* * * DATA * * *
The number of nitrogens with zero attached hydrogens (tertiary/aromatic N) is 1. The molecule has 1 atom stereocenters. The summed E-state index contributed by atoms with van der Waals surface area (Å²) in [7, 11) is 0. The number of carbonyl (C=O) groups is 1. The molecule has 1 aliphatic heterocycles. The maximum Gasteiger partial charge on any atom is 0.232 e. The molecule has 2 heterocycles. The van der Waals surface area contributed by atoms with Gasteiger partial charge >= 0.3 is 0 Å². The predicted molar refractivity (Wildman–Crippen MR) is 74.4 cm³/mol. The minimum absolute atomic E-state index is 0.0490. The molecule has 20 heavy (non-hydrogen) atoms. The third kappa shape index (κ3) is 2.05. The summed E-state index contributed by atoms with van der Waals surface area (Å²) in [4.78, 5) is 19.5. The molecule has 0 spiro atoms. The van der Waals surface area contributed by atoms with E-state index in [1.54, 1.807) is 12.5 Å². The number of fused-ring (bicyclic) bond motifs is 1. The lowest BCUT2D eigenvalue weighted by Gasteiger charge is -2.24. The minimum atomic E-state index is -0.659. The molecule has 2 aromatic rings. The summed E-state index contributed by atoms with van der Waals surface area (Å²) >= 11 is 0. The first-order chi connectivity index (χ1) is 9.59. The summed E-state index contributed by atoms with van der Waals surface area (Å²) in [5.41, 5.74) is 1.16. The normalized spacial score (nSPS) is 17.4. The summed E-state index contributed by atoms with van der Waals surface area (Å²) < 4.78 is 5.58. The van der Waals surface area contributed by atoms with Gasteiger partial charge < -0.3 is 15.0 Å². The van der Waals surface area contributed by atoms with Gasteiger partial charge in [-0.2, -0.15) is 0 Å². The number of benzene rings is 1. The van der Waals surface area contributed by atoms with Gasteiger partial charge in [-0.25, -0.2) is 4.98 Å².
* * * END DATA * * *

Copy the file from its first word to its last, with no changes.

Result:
The number of nitrogens with zero attached hydrogens (tertiary/aromatic N) is 1. The molecule has 1 atom stereocenters. The summed E-state index contributed by atoms with van der Waals surface area (Å²) in [7, 11) is 0. The number of carbonyl (C=O) groups is 1. The molecule has 1 aliphatic heterocycles. The maximum Gasteiger partial charge on any atom is 0.232 e. The molecule has 2 heterocycles. The van der Waals surface area contributed by atoms with Gasteiger partial charge >= 0.3 is 0 Å². The predicted molar refractivity (Wildman–Crippen MR) is 74.4 cm³/mol. The minimum absolute atomic E-state index is 0.0490. The molecule has 20 heavy (non-hydrogen) atoms. The third kappa shape index (κ3) is 2.05. The summed E-state index contributed by atoms with van der Waals surface area (Å²) in [4.78, 5) is 19.5. The molecule has 0 spiro atoms. The van der Waals surface area contributed by atoms with E-state index in [1.54, 1.807) is 12.5 Å². The number of fused-ring (bicyclic) bond motifs is 1. The lowest BCUT2D eigenvalue weighted by Gasteiger charge is -2.24. The minimum atomic E-state index is -0.659. The molecule has 2 aromatic rings. The summed E-state index contributed by atoms with van der Waals surface area (Å²) >= 11 is 0. The first-order chi connectivity index (χ1) is 9.59. The summed E-state index contributed by atoms with van der Waals surface area (Å²) in [5.41, 5.74) is 1.16. The normalized spacial score (nSPS) is 17.4. The summed E-state index contributed by atoms with van der Waals surface area (Å²) < 4.78 is 5.58. The van der Waals surface area contributed by atoms with Gasteiger partial charge < -0.3 is 15.0 Å². The van der Waals surface area contributed by atoms with Gasteiger partial charge in [-0.2, -0.15) is 0 Å². The number of benzene rings is 1. The van der Waals surface area contributed by atoms with Gasteiger partial charge in [-0.25, -0.2) is 4.98 Å².